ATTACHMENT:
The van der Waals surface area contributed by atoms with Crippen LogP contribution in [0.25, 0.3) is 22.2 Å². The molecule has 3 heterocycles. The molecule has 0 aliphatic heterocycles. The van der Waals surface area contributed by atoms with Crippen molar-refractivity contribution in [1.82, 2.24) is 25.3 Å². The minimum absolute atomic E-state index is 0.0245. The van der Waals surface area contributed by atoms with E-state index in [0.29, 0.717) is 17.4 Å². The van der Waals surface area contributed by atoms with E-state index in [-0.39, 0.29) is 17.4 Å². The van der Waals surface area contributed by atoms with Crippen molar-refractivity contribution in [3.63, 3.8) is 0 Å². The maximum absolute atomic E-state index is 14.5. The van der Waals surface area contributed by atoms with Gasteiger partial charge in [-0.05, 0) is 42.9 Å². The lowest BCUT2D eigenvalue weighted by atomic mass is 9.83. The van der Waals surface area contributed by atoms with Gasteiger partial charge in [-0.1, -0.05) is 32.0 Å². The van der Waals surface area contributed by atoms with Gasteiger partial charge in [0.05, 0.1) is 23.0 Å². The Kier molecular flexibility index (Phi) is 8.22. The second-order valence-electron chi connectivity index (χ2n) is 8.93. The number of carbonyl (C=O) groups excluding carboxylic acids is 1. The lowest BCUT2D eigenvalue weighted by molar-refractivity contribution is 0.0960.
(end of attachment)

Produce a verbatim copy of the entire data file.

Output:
The van der Waals surface area contributed by atoms with Crippen LogP contribution in [0.25, 0.3) is 22.2 Å². The molecule has 3 heterocycles. The molecule has 0 aliphatic heterocycles. The van der Waals surface area contributed by atoms with Crippen molar-refractivity contribution in [1.82, 2.24) is 25.3 Å². The minimum absolute atomic E-state index is 0.0245. The van der Waals surface area contributed by atoms with E-state index in [0.29, 0.717) is 17.4 Å². The van der Waals surface area contributed by atoms with E-state index in [-0.39, 0.29) is 17.4 Å². The van der Waals surface area contributed by atoms with Crippen molar-refractivity contribution in [3.63, 3.8) is 0 Å². The maximum absolute atomic E-state index is 14.5. The van der Waals surface area contributed by atoms with Gasteiger partial charge in [-0.05, 0) is 42.9 Å². The lowest BCUT2D eigenvalue weighted by atomic mass is 9.83. The van der Waals surface area contributed by atoms with Gasteiger partial charge in [-0.1, -0.05) is 32.0 Å². The van der Waals surface area contributed by atoms with Gasteiger partial charge in [0.05, 0.1) is 23.0 Å². The Kier molecular flexibility index (Phi) is 8.22. The second-order valence-electron chi connectivity index (χ2n) is 8.93. The number of carbonyl (C=O) groups excluding carboxylic acids is 1. The lowest BCUT2D eigenvalue weighted by molar-refractivity contribution is 0.0960.